Hand and Foot Canasta Rules

Players, Cards and Deal (4 Player Game)

 

Partners sit opposite of each other. Five decks of cards are used, including Jokers.

 

Choose which partnership will deal first. Mix the cards and one partner deals 4 piles of 13 cards that will be the players hands. The other partner deals 4 piles of 13 cards that will be the players foots.

 

The remainder of the undealt cards are placed face down in the center to form the stock. The top card is turned face up to make a discard pile beside the stock pile. If it is a Red Three or Wild Card it is buried and a new card is turned over.

 

The players foots are placed face down beside them and will not used until a player has played all the cards in his hand. Players pick up their hand and play will begin with the player to the left of person who dealt the hands.

 

After the end of the round of play deal will pass to the left. A game consists of four deals.

 

The Object of the Game (Melding)

 

The aim of the game is to get rid of the cards in your hand by melding them. A meld is a set of three to seven card of the same rank placed face up on the table. A meld cannot have fewer then three cards and no more than seven cards (see below for alternative rules on the number of cards allowed). Melds belong to the partnership. Usually incomplete melds are placed face up in columns in front of one of the team members while the other member will collect the completed melds of seven cards, called Canastas. Melds can be made of any rank from A, K Q down to 4. Threes have special uses and cannot be melded. Two and Jokers are wild cards. You can make a meld of Wild Cards and in fact one is required to go out. Wild cards can also be placed in other melds as long as there is at least as many natural cards as wild cards in the meld at any time. You may only have one Meld in play of any value at a time (example if you have a meld 5 sevens and your partner has 3 sevens in their hand they may not start a second meld of sevens till the first meld is completed, so they may add 2 sevens to finish the Canasta but will be left with the single seven in their hand or they can wait till the first meld is completed and then start a second.)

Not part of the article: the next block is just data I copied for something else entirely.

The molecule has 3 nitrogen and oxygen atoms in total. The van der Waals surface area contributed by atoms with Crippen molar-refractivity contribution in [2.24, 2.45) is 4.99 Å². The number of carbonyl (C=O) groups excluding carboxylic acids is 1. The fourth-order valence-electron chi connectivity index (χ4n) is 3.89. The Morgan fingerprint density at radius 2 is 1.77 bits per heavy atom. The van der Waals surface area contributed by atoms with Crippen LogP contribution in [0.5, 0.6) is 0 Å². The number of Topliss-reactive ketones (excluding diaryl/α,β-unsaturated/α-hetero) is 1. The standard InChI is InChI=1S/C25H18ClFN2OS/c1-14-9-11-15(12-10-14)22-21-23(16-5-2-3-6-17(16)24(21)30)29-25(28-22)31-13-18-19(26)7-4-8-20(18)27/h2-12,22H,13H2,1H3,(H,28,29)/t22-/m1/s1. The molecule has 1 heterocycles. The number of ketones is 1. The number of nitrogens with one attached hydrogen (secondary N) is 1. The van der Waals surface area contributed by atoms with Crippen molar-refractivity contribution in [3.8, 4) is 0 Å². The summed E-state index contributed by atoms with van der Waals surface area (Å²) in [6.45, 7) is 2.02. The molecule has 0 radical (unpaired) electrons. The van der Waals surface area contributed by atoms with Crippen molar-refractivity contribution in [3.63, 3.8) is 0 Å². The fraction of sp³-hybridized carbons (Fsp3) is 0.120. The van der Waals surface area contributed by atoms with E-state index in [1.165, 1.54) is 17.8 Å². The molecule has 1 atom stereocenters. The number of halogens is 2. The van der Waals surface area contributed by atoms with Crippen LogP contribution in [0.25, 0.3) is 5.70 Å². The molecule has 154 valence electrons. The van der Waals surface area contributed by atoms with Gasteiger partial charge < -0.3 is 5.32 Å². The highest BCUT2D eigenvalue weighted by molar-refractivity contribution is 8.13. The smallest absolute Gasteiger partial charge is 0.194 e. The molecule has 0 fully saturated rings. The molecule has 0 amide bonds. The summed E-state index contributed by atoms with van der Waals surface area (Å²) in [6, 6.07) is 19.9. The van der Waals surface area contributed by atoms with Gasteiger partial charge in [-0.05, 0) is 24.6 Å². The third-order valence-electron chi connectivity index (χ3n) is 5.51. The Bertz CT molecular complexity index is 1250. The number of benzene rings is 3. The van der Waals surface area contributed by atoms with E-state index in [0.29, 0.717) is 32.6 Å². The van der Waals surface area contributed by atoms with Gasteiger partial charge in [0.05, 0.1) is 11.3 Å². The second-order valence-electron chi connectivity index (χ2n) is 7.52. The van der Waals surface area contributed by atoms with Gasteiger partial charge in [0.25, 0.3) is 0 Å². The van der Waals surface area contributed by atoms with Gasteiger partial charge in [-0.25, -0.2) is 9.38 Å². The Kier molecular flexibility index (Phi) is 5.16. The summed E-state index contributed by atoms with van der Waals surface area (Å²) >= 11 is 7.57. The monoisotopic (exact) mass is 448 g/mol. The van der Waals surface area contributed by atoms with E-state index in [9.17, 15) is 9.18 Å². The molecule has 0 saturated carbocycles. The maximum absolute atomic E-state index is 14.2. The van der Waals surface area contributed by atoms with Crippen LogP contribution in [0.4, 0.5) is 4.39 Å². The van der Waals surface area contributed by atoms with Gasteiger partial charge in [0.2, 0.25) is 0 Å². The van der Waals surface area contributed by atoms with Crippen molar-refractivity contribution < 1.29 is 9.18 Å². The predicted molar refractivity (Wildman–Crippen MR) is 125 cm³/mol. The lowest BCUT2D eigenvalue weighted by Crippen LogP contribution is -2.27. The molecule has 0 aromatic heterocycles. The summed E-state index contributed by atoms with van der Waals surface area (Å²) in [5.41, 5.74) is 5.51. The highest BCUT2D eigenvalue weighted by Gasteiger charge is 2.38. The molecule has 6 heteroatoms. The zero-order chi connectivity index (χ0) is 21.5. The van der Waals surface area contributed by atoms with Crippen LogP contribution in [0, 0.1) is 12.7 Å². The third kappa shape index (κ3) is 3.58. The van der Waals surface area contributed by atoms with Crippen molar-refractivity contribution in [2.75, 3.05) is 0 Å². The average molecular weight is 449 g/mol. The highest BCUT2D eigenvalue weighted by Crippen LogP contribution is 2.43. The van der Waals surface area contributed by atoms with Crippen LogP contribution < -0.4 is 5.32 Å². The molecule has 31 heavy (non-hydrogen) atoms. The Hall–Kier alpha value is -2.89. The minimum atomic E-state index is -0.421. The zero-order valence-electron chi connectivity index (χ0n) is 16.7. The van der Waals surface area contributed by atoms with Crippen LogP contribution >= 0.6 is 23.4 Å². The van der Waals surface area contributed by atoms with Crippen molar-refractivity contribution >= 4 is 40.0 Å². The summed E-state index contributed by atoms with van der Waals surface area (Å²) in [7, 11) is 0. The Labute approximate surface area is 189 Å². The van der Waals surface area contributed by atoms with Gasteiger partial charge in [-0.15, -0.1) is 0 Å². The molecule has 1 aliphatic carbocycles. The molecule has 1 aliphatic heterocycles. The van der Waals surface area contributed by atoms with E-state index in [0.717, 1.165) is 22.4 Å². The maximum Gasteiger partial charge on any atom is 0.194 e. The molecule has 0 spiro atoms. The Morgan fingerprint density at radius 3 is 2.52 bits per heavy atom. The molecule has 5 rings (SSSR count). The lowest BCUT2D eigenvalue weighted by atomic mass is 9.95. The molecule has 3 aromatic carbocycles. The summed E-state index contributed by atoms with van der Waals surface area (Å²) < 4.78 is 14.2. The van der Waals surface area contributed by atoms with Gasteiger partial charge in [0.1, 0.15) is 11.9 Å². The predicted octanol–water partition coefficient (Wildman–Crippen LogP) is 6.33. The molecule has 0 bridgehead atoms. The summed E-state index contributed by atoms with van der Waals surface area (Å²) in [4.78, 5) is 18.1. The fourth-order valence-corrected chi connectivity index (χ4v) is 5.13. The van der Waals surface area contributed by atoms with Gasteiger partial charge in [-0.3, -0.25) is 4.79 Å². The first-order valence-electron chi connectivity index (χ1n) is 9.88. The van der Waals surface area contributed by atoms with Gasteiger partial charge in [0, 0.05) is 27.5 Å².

There are three types of Canastas

 

A Clean Canasta has no wild cards.

A Dirty Canasta has at least one wild card in it.

A Wild Canasta consists entirely of wild cards.

 

When a meld contains seven cards it is removed from the meld layout, squared into a pile and placed face up in front of the other partner. If it is a Clean Canasta put a red card on top, if it is a Dirty Canasta place a black card on top and if it is a Wild Canasta place a Joker on top. This makes it easier for counting at the end.

 

You will score points for completed Canastas and lose points for cards left in your hand at the end of play.

 

The play ends when someone goes out and gets rid of all the cards in their hand and foot (see “picking up your foot” later in the rules) by melding or discarding them. Before you can go out you must meet the following conditions.

 

You have two Clean Canastas completed.

You have two Dirty Canastas completed.

You have one Wild Canasta completed.

 

(Alternative Rule - You can play that more than seven cards are allowed in a Canasta and cards can be added to completed Canastas of the same value, the restriction of not more wild cards than natural cards still apply.)

 

(Alternative Rule - You can play that you can have more than one meld of a value going at once. This can be handy if you are making one that going to be a Clean Canasta and one that is going to be a Dirty Canasta)

 

Card Values

 

Individual cards have values as follows:

 

Jokers 50 Points

Twos and Aces 20 Points

Eight through King 10 Points

Four through Seven 5 Points

Red Threes 100 Points

Black Threes 5 Points

 

(Alternative Rule - Black threes may by played to be 100 points, the same as red threes. This makes picking up the pile more dangerous as you might have a few and if someone goes out you can be caught with them)

 

Minimum Initial Meld Requirements

 

Before you can meld for the first time in a round you must have a minimum amount of points in the meld. This is based on the chart below.

 

Round 1 50 Points

Round 2 90 Points

Round 3 120 Points

Round 4 150 Points

 

Example: You have 3 sixes and 4 fives. Sixes and fives are only worth 5 points each so that is only 35 points, not enough to meld. If you had 3 Kings and 4 fives, the Kings are 10 points each and the fives are 5 points each totaling 50 points, you could meld for the first round. If you had a Joker and 2 fours you could make a dirty meld. The Joker is 50 points and the fours are 10 points for 60 points, you could meld if you only need 50 points. If you had 4 Kings and 5 Queens that is 90 points and you could meld in the first or second round. You can make any number of melds to make this total but they must all be laid at once from your hand.

 

The Play